It is about 4:30 AM on Tuesday. I am on watch and this has been a rough 24 hours! We are encountering the craziest seas yet. It has been so unpredictable that it is difficult to sleep when off watch because I roll and slam no matter how or where I lay. Frank on the other hand can sleep on his head and nothing wakes him. We have both tried everything we can think of during our respective watches to find a comfortable direction and set of the sails. Not to be! Before that we have both been so
tired when not on watch that we try to grab some shut eye, hence although he is posting our position on the website neither of us has been up to writing or posting logs.
In fact as I write this I'm pitching about so this will be done piece-meal.
After I sent the last blog, we thanked God that the winds and the seas had remained fairly calm because (this will be my lingo not boat words) the lift line that runs from the top of the mast to the end of the boom snapped loose. The clamp at the end of the boom gave way, causing the lift line which has a shackle (pulley) attached to the end to slap around the rigging - much like the clew clamp did back before Cabo. And when a boat has a boom as large as ours you do not want the lift line to go!
It keeps the boom off our heads. Frank had to go up the mast in the bosun's chair to retrieve the loose line which was just at about the first spreader slapping around and getting tangled up in the shrouds. He got banged around a bit as the boat rocked but successfully got it reconnected.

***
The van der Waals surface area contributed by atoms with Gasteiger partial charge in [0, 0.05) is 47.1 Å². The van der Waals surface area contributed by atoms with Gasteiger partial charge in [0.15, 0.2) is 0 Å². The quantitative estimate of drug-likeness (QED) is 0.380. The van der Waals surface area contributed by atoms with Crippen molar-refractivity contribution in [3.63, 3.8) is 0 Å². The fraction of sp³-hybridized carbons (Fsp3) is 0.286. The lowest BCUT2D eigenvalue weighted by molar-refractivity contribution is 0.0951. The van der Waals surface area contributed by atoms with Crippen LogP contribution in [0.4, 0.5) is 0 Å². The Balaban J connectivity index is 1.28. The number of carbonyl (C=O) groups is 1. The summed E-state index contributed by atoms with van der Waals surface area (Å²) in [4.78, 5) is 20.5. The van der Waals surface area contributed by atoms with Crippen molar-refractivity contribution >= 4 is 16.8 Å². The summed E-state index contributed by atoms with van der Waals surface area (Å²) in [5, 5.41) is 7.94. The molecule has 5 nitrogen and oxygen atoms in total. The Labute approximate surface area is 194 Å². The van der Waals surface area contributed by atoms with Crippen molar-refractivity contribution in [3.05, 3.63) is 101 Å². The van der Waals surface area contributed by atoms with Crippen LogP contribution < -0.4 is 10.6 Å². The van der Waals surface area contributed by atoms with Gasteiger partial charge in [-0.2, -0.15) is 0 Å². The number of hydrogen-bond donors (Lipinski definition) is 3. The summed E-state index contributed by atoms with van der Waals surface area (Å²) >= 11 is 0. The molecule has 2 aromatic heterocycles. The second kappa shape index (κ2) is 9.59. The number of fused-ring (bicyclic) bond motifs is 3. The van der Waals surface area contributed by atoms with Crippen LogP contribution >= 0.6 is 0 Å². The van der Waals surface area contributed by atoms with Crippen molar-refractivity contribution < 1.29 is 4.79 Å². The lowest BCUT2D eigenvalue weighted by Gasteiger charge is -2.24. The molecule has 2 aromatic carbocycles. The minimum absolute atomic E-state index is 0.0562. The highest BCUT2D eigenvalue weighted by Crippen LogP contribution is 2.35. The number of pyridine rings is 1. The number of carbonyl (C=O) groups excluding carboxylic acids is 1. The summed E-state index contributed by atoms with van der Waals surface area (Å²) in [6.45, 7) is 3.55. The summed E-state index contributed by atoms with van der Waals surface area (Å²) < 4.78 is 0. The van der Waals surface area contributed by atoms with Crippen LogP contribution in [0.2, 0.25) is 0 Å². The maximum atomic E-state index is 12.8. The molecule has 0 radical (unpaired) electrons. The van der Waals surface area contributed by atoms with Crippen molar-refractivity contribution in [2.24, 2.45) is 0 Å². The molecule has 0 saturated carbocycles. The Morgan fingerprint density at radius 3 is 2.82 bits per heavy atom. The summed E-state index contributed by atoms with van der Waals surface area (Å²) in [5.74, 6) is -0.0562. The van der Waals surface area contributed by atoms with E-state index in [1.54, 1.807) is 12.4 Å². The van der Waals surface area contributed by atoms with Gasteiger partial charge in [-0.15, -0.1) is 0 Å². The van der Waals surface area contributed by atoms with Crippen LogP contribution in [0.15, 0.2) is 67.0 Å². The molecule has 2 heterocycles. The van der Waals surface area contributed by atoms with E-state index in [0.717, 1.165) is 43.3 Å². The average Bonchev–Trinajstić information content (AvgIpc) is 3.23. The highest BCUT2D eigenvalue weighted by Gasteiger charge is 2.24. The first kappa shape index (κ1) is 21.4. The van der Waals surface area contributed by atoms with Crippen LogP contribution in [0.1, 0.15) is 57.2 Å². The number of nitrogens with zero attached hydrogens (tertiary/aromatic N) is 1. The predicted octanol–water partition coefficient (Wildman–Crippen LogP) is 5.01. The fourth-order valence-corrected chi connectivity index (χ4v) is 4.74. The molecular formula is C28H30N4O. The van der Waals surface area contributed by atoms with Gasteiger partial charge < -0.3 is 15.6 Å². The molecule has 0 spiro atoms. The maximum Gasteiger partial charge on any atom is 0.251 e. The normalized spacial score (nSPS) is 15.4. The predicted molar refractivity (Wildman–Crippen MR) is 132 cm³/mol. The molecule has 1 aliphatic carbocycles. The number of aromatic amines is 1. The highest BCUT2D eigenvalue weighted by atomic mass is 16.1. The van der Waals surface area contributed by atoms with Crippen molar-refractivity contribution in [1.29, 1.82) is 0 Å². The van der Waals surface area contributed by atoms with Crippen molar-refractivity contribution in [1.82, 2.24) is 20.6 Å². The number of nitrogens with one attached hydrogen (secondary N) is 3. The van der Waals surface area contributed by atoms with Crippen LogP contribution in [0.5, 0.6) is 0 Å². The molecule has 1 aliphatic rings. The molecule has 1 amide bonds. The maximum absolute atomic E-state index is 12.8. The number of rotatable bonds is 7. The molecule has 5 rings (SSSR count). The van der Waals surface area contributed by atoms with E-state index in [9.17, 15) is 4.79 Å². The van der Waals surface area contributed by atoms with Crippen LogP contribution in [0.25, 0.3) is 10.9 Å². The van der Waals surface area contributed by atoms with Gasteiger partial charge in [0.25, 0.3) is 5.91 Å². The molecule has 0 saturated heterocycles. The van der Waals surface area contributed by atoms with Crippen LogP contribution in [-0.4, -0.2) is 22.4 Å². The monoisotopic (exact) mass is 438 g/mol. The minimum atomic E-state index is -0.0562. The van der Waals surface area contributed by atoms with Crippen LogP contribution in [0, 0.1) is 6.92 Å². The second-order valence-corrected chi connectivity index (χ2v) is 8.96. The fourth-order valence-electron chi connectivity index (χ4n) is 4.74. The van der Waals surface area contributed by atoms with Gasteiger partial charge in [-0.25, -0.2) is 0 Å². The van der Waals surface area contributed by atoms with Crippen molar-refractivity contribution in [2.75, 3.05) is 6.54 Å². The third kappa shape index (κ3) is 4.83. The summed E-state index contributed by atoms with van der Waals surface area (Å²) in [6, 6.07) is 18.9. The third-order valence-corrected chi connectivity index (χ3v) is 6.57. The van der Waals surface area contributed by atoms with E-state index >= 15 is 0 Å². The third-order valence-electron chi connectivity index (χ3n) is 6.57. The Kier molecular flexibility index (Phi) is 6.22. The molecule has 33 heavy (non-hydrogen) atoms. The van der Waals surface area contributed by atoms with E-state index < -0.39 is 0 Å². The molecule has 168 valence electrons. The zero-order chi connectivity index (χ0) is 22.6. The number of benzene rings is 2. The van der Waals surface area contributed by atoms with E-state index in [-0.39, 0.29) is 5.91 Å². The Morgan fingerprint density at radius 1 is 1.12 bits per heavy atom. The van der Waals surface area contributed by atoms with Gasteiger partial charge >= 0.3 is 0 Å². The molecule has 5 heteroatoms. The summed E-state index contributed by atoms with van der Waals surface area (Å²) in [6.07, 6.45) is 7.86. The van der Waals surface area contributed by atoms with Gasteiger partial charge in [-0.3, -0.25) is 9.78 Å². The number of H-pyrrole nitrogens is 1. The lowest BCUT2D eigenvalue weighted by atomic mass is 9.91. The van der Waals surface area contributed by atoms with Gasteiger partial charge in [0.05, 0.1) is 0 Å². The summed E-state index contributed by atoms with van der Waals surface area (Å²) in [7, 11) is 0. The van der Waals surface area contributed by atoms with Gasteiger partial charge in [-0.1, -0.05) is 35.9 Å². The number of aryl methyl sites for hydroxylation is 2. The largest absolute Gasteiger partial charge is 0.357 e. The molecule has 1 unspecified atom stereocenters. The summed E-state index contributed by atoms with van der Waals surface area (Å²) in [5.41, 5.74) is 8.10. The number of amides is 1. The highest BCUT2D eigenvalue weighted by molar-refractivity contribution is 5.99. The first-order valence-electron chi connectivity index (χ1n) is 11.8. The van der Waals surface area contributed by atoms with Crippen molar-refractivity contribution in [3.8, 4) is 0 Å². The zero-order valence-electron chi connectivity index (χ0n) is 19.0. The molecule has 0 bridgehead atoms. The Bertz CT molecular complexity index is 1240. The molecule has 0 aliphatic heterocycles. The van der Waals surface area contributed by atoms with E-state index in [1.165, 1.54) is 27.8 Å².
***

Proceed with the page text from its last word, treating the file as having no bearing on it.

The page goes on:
After that the winds picked up and we had finally entered the NE Trades. We have on and off been getting up to 22 knots and are averaging a speed of about 6 knots so have been making up for lost hours of the first 2 days. We have traveled well over 500 miles in the 4 ½ days out. We have not seen another boat since the first day. We have seen a lot of flying fish but as for sea life that's about it. The sea birds are driving us nuts! They come along and sit on our solar panels on the dinghy
lift and poop all over the place so Frank has taken to running about like a mad man on his tether, screaming and flipping a towel at them to shoo them off. In response, they began dive bombing him! These are not lovely creatures - they are mean spirited and nasty. One bit his hand. In the end, they won - however, they do not sit on the back of the boat, now there are several who have roosted on the rail above the bow sprit (at the very front), and they leave a mighty mess all over Destiny. We
can't do much about them in rough seas nor at night, but each day that he can, Frank runs up there and sprays them with the anchor wash-down. They cackle and fly off, but come right back. This may be our routine for the next 24 days.